California has more immigrants than any other state, and they’re a diverse bunch — from naturalized citizens to those living here illegally. Ask Emily explains how each type of immigration status is affected under Obamacare, and which groups are eligible for zero, some or all programs.
Ask Emily Video: Simplifying Obamacare
A USC Dornsife/Los Angeles Times Poll last month noted that California’s Latinos overwhelmingly favor Obamacare Not surprising news.
Since the passage of the act, experts have identified Latinos—who make up the majority of the state’s uninsured residents -- as the population with the most to gain.
Looking at it from the other end, the enrollment of Latinos is the bulls-eye for the new state insurance exchange, Covered California. If it convinces Latinos to sign up, it has largely won the game.
Before her injury, dancer Chisa Yamaguchi could catapult 12 feet in the air from a towering stage structure, but Hollywood’s brass ring of health insurance was always out of reach.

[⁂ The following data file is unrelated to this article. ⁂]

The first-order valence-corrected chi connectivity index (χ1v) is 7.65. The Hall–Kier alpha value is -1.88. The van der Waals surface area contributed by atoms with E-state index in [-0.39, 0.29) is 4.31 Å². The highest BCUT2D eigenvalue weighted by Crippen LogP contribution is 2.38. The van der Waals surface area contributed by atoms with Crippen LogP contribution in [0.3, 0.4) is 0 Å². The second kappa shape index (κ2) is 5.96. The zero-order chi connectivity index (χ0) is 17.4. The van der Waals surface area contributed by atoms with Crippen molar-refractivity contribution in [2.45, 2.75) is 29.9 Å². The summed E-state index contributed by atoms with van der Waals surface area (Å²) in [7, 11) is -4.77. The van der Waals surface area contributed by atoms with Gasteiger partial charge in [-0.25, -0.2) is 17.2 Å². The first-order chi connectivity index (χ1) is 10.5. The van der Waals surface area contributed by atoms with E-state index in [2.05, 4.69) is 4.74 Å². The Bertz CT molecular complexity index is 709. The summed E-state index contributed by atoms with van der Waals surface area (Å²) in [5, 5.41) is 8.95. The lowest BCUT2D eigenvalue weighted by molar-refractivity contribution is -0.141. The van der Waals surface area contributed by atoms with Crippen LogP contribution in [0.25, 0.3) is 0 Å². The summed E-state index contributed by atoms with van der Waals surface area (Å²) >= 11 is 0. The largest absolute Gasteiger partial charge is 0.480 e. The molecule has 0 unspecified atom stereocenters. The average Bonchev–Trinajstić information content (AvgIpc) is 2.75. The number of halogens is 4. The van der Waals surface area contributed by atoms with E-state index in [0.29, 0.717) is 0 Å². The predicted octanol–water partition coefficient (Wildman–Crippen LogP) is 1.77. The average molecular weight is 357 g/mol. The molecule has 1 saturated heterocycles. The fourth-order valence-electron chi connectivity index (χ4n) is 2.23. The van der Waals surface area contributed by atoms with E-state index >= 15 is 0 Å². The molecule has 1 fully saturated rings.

Then came Obamacare.
The President’s embattled health law could play the role of a lifetime for California’s arts and entertainment community. It promises to expand health coverage beyond a relative few who work enough to qualify for Screen Actors Guild insurance, or who dig deeply into their wallets for individual plans.
This poor, rural county in the southern Central Valley made its name in agriculture by producing more milk than any other county in the nation.
But for the men and women laboring in the dairies, fields and packing plants here, Tulare County also owns a less auspicious distinction: It is home to the highest percentage of adults in California without health insurance.